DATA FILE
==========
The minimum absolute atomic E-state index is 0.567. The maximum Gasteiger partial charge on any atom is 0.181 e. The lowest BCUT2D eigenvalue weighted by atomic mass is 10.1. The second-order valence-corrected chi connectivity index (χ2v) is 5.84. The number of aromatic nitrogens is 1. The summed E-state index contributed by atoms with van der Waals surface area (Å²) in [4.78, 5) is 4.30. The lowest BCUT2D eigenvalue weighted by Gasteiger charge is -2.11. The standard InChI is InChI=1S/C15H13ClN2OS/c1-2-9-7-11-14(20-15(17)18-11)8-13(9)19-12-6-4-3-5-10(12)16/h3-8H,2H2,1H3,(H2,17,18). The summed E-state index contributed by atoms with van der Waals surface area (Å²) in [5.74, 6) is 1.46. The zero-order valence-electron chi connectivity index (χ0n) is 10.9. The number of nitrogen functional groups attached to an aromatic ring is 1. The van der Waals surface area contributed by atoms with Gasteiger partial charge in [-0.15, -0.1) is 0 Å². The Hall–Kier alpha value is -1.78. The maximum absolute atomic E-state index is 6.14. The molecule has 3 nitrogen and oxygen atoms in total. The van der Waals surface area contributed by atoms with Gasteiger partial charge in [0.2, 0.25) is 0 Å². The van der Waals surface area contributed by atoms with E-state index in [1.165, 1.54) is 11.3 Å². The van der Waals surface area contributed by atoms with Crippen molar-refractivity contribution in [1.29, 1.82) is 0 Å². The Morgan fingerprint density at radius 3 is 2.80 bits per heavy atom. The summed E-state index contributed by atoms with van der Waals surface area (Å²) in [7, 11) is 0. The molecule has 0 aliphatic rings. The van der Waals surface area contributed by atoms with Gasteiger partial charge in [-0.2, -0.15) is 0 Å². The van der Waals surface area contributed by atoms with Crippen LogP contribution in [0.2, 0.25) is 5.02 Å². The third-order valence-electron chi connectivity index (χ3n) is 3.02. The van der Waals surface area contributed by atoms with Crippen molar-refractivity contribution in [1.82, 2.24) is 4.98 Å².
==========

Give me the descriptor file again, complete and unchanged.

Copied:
The minimum absolute atomic E-state index is 0.567. The maximum Gasteiger partial charge on any atom is 0.181 e. The lowest BCUT2D eigenvalue weighted by atomic mass is 10.1. The second-order valence-corrected chi connectivity index (χ2v) is 5.84. The number of aromatic nitrogens is 1. The summed E-state index contributed by atoms with van der Waals surface area (Å²) in [4.78, 5) is 4.30. The lowest BCUT2D eigenvalue weighted by Gasteiger charge is -2.11. The standard InChI is InChI=1S/C15H13ClN2OS/c1-2-9-7-11-14(20-15(17)18-11)8-13(9)19-12-6-4-3-5-10(12)16/h3-8H,2H2,1H3,(H2,17,18). The summed E-state index contributed by atoms with van der Waals surface area (Å²) in [5.74, 6) is 1.46. The zero-order valence-electron chi connectivity index (χ0n) is 10.9. The number of nitrogen functional groups attached to an aromatic ring is 1. The van der Waals surface area contributed by atoms with Gasteiger partial charge in [-0.15, -0.1) is 0 Å². The Hall–Kier alpha value is -1.78. The maximum absolute atomic E-state index is 6.14. The molecule has 3 nitrogen and oxygen atoms in total. The van der Waals surface area contributed by atoms with Gasteiger partial charge in [0.2, 0.25) is 0 Å². The van der Waals surface area contributed by atoms with E-state index in [1.165, 1.54) is 11.3 Å². The van der Waals surface area contributed by atoms with Crippen molar-refractivity contribution in [1.29, 1.82) is 0 Å². The Morgan fingerprint density at radius 3 is 2.80 bits per heavy atom. The summed E-state index contributed by atoms with van der Waals surface area (Å²) in [7, 11) is 0. The molecule has 0 aliphatic rings. The van der Waals surface area contributed by atoms with Gasteiger partial charge in [-0.2, -0.15) is 0 Å². The van der Waals surface area contributed by atoms with Crippen LogP contribution in [0.2, 0.25) is 5.02 Å². The third-order valence-electron chi connectivity index (χ3n) is 3.02. The van der Waals surface area contributed by atoms with Crippen molar-refractivity contribution in [1.82, 2.24) is 4.98 Å².